Peanut Oral Immunotherapy Effective in Allergic Preschool Children

Forty peanut-allergic children aged 9–36 months were randomized to high- or low-dose OIT
Forty peanut-allergic children aged 9–36 months were randomized to high- or low-dose OIT

A study reported that close to 80% of peanut-allergic preschool children successfully integrated peanut-containing foods into their diets after treatment with peanut oral immunotherapy (OIT) with no allergic response. Findings from the study are published in the Journal of Allergy and Clinical Immunology

Peanut OIT consists of consuming small, and gradually increasing, the amount of peanut protein daily. The study authors found both low- and high doses of OIT were safe and equally effective at suppressing allergic immune responses to peanut. 

Earlier studies involving older children had shown that peanut OIT could offer some protection against anaphylaxis caused by peanut exposure. For the Determining the Efficacy and Value of Immunotherapy on the Likelihood of Peanut Tolerance (DEVIL) study, researchers from University of North Carolina Chapel Hill looked at whether administering OIT to younger children with a short duration of peanut allergy could change the course of the allergy and help safely incorporate peanut into the diet.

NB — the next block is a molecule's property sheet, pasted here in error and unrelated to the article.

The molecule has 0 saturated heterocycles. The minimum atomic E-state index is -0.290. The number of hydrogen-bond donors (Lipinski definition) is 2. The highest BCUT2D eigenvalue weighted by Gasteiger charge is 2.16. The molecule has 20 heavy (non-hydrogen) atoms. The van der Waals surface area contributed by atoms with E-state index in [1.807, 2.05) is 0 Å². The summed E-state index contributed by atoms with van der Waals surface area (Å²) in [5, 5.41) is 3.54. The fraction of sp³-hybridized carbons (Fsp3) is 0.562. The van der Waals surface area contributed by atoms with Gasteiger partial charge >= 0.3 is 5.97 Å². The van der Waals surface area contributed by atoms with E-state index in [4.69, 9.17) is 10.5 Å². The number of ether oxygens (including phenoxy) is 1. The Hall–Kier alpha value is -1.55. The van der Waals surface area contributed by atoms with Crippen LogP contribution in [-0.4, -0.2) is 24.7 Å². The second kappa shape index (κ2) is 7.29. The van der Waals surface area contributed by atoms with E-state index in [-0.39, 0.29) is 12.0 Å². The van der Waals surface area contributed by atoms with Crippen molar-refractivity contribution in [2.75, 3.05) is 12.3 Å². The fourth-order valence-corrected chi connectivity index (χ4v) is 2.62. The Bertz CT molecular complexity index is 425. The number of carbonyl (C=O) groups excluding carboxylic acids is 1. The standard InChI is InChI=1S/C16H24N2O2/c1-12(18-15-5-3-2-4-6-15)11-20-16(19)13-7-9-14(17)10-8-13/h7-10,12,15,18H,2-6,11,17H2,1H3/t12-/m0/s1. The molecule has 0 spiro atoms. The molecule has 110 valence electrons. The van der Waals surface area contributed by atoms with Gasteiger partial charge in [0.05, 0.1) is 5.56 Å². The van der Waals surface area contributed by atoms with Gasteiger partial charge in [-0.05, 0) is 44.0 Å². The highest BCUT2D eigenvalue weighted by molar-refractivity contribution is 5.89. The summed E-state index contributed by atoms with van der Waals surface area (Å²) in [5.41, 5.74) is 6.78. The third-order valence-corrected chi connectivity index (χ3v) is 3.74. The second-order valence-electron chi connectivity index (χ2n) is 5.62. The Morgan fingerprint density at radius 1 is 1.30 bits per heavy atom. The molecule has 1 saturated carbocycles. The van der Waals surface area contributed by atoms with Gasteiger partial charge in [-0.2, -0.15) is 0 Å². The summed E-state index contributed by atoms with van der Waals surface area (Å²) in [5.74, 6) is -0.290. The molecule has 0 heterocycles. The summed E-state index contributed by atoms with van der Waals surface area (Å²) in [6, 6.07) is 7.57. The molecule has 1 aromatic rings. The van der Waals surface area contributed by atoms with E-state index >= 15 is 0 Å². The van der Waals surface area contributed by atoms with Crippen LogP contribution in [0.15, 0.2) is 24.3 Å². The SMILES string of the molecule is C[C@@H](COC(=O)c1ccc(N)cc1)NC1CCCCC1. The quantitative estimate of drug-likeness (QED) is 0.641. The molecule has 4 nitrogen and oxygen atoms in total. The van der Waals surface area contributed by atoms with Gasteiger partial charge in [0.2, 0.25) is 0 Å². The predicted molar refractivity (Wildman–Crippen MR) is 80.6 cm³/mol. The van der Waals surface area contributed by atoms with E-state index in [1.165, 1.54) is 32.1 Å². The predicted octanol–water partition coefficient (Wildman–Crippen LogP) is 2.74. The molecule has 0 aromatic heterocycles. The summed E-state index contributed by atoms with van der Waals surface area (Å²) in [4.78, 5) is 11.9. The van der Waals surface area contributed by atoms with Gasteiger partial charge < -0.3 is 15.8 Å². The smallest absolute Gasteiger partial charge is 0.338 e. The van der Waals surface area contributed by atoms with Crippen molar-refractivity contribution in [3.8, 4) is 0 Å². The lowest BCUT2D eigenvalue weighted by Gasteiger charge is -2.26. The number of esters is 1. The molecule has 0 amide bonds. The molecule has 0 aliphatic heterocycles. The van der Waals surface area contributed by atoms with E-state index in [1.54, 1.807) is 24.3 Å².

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The study included 40 peanut-allergic children aged 9–36 months. They were randomized to either high-dose OIT (target dose 3,000mg peanut protein) or a low-dose OIT (target dose 300mg peanut protein). Almost all study patients experienced side effects (eg, abdominal pain), but they were generally mild. After an average OIT duration of 29 months, study patients completely avoided peanuts for 4 weeks prior to reintroducing it into their diets. 

Close to 80% of of study patients successfully reintroduced peanut with no allergic response, and with no significant differences between the low- vs. high-dose groups. In addition, OIT-treated children were 19 times more likely to successfully add peanut into their diets compared to the control group (n=154) of peanut-allergic children who had avoided peanuts. 

Study authors are continuing to monitor the OIT-treated patients for long-term treatment outcomes. The final data collection date for primary outcome measure is anticipated to be in January 2017. Another randomized trial, IMPACT, is evaluating whether peanut OIT can reduce the risk of allergic reactions, induce tolerance, and change the immune responses of peanut-allergic children aged 12–48 months.

For more information visit jacionline.org.

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